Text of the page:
Distinction of Primary, Secondary, and Tertiary Alcohol by Victor Meyer’s Method

Table of Contents

Victor Meyer’s method is one of the most applied methods for the identification of alcohols. In this method, the colour of the resulting solution is observed after the unknown alcohol is submitted to a series of chemical analysis.

Victor Meyer’s Method to Identify Alcohol

When alcohol is treated with phosphorus and iodine, an alkyl halide is formed, which is subsequently treated with silver nitrate to produce the nitroalkane. The nitrous acid (NaNO2 + HCl) is then added, followed by the addition of strong alkalies such as NaOH or KOH to make the solution alkaline. Now, the color of the solution is observed carefully in order to distinguish primary, secondary, and tertiary alcohol.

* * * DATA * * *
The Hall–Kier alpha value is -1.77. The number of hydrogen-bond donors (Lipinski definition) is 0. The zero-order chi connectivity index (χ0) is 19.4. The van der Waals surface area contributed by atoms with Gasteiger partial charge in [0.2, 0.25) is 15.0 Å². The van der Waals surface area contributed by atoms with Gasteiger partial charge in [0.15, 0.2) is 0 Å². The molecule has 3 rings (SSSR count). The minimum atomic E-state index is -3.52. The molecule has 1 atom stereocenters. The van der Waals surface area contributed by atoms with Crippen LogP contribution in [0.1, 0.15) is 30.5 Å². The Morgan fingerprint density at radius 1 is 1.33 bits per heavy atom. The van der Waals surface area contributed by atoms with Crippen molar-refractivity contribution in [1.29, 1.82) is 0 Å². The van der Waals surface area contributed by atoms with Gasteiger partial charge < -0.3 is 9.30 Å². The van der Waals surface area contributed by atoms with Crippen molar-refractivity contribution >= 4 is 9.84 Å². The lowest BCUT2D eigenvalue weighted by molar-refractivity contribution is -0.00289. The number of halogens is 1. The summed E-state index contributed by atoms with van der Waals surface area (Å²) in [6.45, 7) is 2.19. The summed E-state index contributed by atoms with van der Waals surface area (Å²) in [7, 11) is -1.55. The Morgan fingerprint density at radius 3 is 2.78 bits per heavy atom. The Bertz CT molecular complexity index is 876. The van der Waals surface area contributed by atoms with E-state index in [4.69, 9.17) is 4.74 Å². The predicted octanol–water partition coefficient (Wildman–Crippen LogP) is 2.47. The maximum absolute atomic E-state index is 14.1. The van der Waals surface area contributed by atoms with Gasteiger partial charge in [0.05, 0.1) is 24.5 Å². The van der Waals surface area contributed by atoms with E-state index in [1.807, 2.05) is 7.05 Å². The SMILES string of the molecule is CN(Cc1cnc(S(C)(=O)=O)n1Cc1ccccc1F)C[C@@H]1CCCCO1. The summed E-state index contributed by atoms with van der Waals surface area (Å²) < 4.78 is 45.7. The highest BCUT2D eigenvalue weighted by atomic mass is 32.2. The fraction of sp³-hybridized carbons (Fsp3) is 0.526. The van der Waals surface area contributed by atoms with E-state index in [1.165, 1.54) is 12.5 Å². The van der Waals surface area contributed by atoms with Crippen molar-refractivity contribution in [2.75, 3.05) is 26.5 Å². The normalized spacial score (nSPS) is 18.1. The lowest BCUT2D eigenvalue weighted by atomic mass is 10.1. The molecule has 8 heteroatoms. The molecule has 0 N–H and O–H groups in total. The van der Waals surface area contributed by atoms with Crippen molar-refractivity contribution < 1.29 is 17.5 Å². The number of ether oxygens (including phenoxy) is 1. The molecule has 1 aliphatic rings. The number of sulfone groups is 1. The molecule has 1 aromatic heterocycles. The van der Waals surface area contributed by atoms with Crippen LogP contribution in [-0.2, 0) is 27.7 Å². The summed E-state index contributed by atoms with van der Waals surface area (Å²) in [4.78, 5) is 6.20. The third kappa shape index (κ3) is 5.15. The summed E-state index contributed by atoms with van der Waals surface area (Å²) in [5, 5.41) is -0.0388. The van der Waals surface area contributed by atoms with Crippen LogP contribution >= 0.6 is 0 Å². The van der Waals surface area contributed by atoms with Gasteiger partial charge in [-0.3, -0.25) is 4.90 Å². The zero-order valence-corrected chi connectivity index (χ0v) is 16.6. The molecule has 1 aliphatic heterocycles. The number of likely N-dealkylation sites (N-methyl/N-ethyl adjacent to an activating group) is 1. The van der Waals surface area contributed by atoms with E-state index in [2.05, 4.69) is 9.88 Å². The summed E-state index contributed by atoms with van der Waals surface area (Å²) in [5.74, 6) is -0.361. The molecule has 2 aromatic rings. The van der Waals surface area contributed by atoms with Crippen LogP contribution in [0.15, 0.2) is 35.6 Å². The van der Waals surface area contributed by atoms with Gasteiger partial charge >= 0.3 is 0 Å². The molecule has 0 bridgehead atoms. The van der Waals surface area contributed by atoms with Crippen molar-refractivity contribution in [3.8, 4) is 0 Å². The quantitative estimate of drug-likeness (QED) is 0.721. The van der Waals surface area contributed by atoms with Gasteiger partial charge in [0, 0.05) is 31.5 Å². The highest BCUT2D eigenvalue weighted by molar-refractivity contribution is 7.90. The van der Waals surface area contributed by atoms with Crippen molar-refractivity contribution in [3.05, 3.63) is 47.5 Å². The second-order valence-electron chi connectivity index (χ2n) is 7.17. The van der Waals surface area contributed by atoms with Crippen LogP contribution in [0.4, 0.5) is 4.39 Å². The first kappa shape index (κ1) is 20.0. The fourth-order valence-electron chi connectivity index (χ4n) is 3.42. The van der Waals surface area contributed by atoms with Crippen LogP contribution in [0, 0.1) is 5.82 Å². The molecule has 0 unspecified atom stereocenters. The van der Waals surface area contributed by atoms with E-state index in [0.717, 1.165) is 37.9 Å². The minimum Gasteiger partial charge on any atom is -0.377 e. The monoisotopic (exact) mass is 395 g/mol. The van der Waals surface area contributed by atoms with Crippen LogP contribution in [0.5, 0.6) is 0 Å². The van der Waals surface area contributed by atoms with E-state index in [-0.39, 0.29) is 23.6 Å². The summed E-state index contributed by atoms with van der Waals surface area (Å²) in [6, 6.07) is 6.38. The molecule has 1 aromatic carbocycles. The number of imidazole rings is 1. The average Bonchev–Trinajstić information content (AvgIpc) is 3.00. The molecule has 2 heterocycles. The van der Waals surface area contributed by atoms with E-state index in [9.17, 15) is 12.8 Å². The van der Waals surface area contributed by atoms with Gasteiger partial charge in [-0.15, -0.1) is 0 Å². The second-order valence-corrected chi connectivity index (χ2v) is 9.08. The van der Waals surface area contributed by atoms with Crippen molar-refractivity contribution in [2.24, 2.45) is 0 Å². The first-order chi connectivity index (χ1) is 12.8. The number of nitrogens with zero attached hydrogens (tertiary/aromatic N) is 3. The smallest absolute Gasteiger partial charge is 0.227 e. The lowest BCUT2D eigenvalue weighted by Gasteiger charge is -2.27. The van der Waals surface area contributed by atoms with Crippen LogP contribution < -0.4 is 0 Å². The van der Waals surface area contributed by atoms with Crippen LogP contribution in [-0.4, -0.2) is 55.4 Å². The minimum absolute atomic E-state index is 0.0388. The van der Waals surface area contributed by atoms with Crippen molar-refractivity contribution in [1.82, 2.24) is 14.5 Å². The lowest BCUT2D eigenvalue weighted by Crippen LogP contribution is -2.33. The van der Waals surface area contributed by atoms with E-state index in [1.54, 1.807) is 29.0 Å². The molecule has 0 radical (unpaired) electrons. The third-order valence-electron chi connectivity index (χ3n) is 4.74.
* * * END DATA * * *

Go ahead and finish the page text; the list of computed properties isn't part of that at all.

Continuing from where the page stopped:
• Blood red colour confirms the presence of primary alcohol
  • Blue colour confirms the presence of secondary alcohol
  • A colourless solution identifies tertiary alcohol

Victor Meyer’s test for alcohol

Victor Meyer’s test is performed as described above, and the involved reactions can be presented as:

For primary alcohol

Victor Meyer's test for primary alcohol

For secondary alcohol

Victor Meyer's test for secondary alcohol

For tertiary alcohol

Victor Meyer's method for tertiary alcohol

Victor Meyer’s method Video

References

  • Finar, I. L., Organic Chemistry, Vol. I and Vol. II, Prentice Hall, London, 1995.
  • Bahl, B.S., A., Advanced Organic Chemistry, S. Chand and company Ltd, New Delhi, 1992.
  • Bahl, B.S., A., Advanced Organic Chemistry, S. Chand and company Ltd, New Delhi, 1992.
Victor Meyer's method for alcohol

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